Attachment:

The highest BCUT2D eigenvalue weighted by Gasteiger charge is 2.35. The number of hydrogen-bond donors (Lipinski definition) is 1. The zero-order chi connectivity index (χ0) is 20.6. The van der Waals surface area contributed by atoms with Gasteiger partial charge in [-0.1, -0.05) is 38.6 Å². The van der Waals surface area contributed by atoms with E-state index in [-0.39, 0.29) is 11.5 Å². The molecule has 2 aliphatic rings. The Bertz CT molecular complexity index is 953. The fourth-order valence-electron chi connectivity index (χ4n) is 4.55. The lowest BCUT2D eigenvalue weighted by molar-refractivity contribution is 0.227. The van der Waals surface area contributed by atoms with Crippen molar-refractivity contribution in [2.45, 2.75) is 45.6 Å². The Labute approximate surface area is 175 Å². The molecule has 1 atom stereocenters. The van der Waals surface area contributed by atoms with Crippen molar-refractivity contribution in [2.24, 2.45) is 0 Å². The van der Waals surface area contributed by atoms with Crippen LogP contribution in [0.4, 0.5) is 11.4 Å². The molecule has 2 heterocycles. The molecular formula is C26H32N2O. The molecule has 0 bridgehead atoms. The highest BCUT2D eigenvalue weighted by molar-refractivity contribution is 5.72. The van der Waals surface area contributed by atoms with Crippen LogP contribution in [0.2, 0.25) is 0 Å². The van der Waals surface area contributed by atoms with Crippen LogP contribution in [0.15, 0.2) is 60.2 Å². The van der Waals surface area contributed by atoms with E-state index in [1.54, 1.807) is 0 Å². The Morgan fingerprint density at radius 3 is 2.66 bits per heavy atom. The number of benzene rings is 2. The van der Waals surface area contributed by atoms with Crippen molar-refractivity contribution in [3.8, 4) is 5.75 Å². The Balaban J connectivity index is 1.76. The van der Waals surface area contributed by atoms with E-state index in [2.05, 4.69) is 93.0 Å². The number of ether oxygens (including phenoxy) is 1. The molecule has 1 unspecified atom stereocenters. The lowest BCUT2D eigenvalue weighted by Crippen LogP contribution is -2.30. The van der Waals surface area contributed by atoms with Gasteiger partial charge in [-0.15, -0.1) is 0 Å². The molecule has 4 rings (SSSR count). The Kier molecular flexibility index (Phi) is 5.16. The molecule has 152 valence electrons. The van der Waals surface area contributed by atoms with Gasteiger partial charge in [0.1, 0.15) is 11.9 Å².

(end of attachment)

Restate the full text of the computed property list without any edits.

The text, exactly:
The highest BCUT2D eigenvalue weighted by Gasteiger charge is 2.35. The number of hydrogen-bond donors (Lipinski definition) is 1. The zero-order chi connectivity index (χ0) is 20.6. The van der Waals surface area contributed by atoms with Gasteiger partial charge in [-0.1, -0.05) is 38.6 Å². The van der Waals surface area contributed by atoms with E-state index in [-0.39, 0.29) is 11.5 Å². The molecule has 2 aliphatic rings. The Bertz CT molecular complexity index is 953. The fourth-order valence-electron chi connectivity index (χ4n) is 4.55. The lowest BCUT2D eigenvalue weighted by molar-refractivity contribution is 0.227. The van der Waals surface area contributed by atoms with Crippen molar-refractivity contribution in [2.45, 2.75) is 45.6 Å². The Labute approximate surface area is 175 Å². The molecule has 1 atom stereocenters. The van der Waals surface area contributed by atoms with Crippen molar-refractivity contribution in [2.24, 2.45) is 0 Å². The van der Waals surface area contributed by atoms with Crippen LogP contribution in [0.4, 0.5) is 11.4 Å². The molecule has 2 heterocycles. The molecular formula is C26H32N2O. The molecule has 0 bridgehead atoms. The highest BCUT2D eigenvalue weighted by molar-refractivity contribution is 5.72. The van der Waals surface area contributed by atoms with Crippen LogP contribution in [0.2, 0.25) is 0 Å². The van der Waals surface area contributed by atoms with Crippen LogP contribution in [0.15, 0.2) is 60.2 Å². The van der Waals surface area contributed by atoms with E-state index in [1.54, 1.807) is 0 Å². The Morgan fingerprint density at radius 3 is 2.66 bits per heavy atom. The number of benzene rings is 2. The van der Waals surface area contributed by atoms with Crippen molar-refractivity contribution in [3.8, 4) is 5.75 Å². The Balaban J connectivity index is 1.76. The van der Waals surface area contributed by atoms with E-state index in [2.05, 4.69) is 93.0 Å². The number of ether oxygens (including phenoxy) is 1. The molecule has 1 unspecified atom stereocenters. The lowest BCUT2D eigenvalue weighted by Crippen LogP contribution is -2.30. The van der Waals surface area contributed by atoms with Gasteiger partial charge in [-0.15, -0.1) is 0 Å². The molecule has 4 rings (SSSR count). The Kier molecular flexibility index (Phi) is 5.16. The molecule has 152 valence electrons. The van der Waals surface area contributed by atoms with Gasteiger partial charge in [0.1, 0.15) is 11.9 Å².